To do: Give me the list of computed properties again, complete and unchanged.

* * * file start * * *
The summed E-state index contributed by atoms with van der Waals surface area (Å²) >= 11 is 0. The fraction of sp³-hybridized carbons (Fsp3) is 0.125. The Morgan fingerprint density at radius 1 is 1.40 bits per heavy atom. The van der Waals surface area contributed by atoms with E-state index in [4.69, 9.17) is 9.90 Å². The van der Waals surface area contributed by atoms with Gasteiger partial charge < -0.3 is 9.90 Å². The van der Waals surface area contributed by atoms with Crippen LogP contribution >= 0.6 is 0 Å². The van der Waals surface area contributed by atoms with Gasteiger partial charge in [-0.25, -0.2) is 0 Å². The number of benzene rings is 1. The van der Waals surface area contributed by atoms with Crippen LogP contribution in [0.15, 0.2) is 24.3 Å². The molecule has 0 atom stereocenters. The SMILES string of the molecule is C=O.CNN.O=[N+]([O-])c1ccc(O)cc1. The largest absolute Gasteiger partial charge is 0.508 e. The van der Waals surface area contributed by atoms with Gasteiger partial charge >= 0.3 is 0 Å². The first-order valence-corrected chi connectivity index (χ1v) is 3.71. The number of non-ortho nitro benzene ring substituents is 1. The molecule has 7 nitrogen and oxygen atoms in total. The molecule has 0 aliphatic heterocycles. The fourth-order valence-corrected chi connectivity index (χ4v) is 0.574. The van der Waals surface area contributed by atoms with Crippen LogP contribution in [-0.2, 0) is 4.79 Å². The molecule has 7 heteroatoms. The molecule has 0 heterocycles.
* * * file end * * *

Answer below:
The summed E-state index contributed by atoms with van der Waals surface area (Å²) >= 11 is 0. The fraction of sp³-hybridized carbons (Fsp3) is 0.125. The Morgan fingerprint density at radius 1 is 1.40 bits per heavy atom. The van der Waals surface area contributed by atoms with E-state index in [4.69, 9.17) is 9.90 Å². The van der Waals surface area contributed by atoms with Gasteiger partial charge < -0.3 is 9.90 Å². The van der Waals surface area contributed by atoms with Crippen LogP contribution >= 0.6 is 0 Å². The van der Waals surface area contributed by atoms with Gasteiger partial charge in [-0.25, -0.2) is 0 Å². The number of benzene rings is 1. The van der Waals surface area contributed by atoms with Crippen LogP contribution in [0.15, 0.2) is 24.3 Å². The molecule has 0 atom stereocenters. The SMILES string of the molecule is C=O.CNN.O=[N+]([O-])c1ccc(O)cc1. The largest absolute Gasteiger partial charge is 0.508 e. The van der Waals surface area contributed by atoms with Gasteiger partial charge >= 0.3 is 0 Å². The first-order valence-corrected chi connectivity index (χ1v) is 3.71. The number of non-ortho nitro benzene ring substituents is 1. The molecule has 7 nitrogen and oxygen atoms in total. The molecule has 0 aliphatic heterocycles. The fourth-order valence-corrected chi connectivity index (χ4v) is 0.574. The van der Waals surface area contributed by atoms with Crippen LogP contribution in [-0.2, 0) is 4.79 Å². The molecule has 7 heteroatoms. The molecule has 0 heterocycles.